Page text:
By Debra Pangestu
When you’re in a financial bind and in need of quick cash, taking a cash advance on your credit card may sound like a convenient way to get money; but there’s a price to pay for the convenience, and in the long run it is usually in your best interest to avoid a cash advance if possible.
What is a Cash Advance?
Essentially, a cash advance is a service provided by your credit card issuer that allows you to withdraw cash off your available credit card balance, either through an ATM or directly at a financial institution. Getting an advance off your credit card is a convenient way to obtain cash if you’re in a place where credit cards aren’t accepted as a form of payment, or if you don’t have enough money in your chequing account to cover an expense.
All you have to is walk up to an ATM machine, a financial institution, or use a convenience cheque provided by your credit card company, and you’ll have some cold hard cash in your hands. Your advance will be charged to your credit card almost like a regular credit card purchase, which you’ll pay off when you can.
Although a cash advance on your credit card is certainly easy and convenient, there are higher costs that go along with this form of borrowing which can end up costing you a lot more than you bargained for.
If you’re considering getting a cash advance in Canada, we’ve outlined some important things you should be aware of, as well as some alternative options worth considering.
There’s Almost Always an Upfront Cash Advance Fee
When you take an advance on your credit card, there’s almost always a cash advance fee you have to pay up front (you can see the cash advance fees that various Canadian credit cards charge here). A lot of consumers often wonder how to avoid cash advance fees, but unfortunately, there’s no way around it (except if you get a low interest rate card that doesn’t charge cash advance fees, but there aren’t a lot of these). How the convenience fee is calculated depends on your credit card provider; you may either pay a percentage of your transaction (often 1%) or a flat dollar amount (typically $2 or $3.50). If you take money from an ATM that is not part of your bank or credit union’s network, don’t forget that you’ll have to pay an ATM fee on top of the cash advance fee too.
Interest Rates Are Higher for Cash Advances
Many people are under the impression that a cash advance is treated the same way as everyday purchases, but this usually isn’t the case. On top of the cash advance service fee, you’ll also be charged a higher interest rate. Credit card companies often charge higher rates for cash advances than for purchases for two reasons:
Cash advances are a credit card convenience service a lot of people are willing to pay more for.
Using cash advances can potentially reflect desperation or and greater financial risk for the credit card company.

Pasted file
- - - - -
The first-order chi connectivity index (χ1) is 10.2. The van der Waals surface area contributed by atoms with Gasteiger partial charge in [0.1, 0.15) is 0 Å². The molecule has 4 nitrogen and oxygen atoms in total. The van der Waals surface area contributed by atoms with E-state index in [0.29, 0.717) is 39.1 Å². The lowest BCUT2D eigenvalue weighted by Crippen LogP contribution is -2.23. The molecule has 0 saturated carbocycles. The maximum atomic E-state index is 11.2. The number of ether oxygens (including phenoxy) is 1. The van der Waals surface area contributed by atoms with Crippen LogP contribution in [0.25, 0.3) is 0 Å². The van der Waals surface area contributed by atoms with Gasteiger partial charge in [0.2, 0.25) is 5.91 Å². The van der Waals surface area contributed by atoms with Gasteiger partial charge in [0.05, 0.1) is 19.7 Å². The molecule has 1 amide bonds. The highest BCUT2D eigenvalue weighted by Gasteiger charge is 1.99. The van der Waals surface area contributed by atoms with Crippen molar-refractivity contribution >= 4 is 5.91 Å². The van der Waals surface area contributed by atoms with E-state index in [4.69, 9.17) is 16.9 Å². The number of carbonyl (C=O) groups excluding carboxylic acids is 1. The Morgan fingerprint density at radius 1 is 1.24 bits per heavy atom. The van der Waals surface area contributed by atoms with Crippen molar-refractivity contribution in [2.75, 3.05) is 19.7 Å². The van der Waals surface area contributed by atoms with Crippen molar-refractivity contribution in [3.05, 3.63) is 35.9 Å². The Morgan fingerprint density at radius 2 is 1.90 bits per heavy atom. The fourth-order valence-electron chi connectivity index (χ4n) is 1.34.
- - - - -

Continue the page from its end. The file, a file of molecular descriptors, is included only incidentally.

The cash advance interest is sometimes 5% to 8% higher than the normal rate charged for purchases, so if you’re paying 16% interest on your credit card purchases, you could pay up to 24% on your cash advance. Getting dinged 24% just to borrow money is a high price to pay, so before you take out a cash advance, ask yourself whether you’ve exhausted all your other options, which we’ll discuss in a bit.
Cash Advances Don’t Have a Grace Period
Credit card purchases have a grace period in which you’ll have about a month to pay back the money you borrowed interest free. However, most cash advances don’t have a grace period, and interest will start to accrue the same day you take your advance.
So, if someone were to take out a $800 cash advance on a credit card with a 1% cash advance fee and a 24% interest rate, and were to pay the amount back in 10 days, they would be charged $13.26 for borrowing the money (an $8 fee plus $5.26 in interest). This may not seem like a lot, however, borrowing $800 for 10 days for $13.26 works out to a 60% annual interest rate. Ouch!
Quick Cash Can Facilitate Harmful Financial Behaviours
While cash advance fees may be high, they’re not the most dangerous part of cash advances. In the example we just gave, someone may have used the $800 to help cover their rent and didn’t have the money to pay this off until they got their tax refund a year later. In this case, they would end up paying $200 in interest over the year. If things were tight before, it’s not like this person can really afford to give up $200. Being short $200 now can lead to more high interest borrowing, being short even more money, and result in even more expensive borrowing. You can see here that cash advances can act as a series of dominoes that can begin to fall and potentially create a downward spiral that is hard to get out of.
A credit card cash advance is a convenient way to gain access to funds, but in reality, this “easy money” is often only a quick fix to an underlying financial problem. Until we can remedy that problem, the borrowing cycle will likely continue, and it can spiral into financial problems in the future.
We often turn to cash advances and credit because we don’t know how to budget, how to save money, and how to live within our means. The more accustomed we are to getting cash advances during times we need money – whether it’s to cover the costs of an emergency or to pay rent – the less likely we are to learn how to responsibly manage our finances.
Although it may not seem like a big deal to take out a cash advance every now and then, if something unexpected happens – a job loss, an illness, or a major car repair – you can really get caught in an expensive borrowing cycle. As the interest rates and services fees accumulate, you’ll soon find yourself owing more than you can manage and before you know it, you’ll be digging yourself deeper into debt.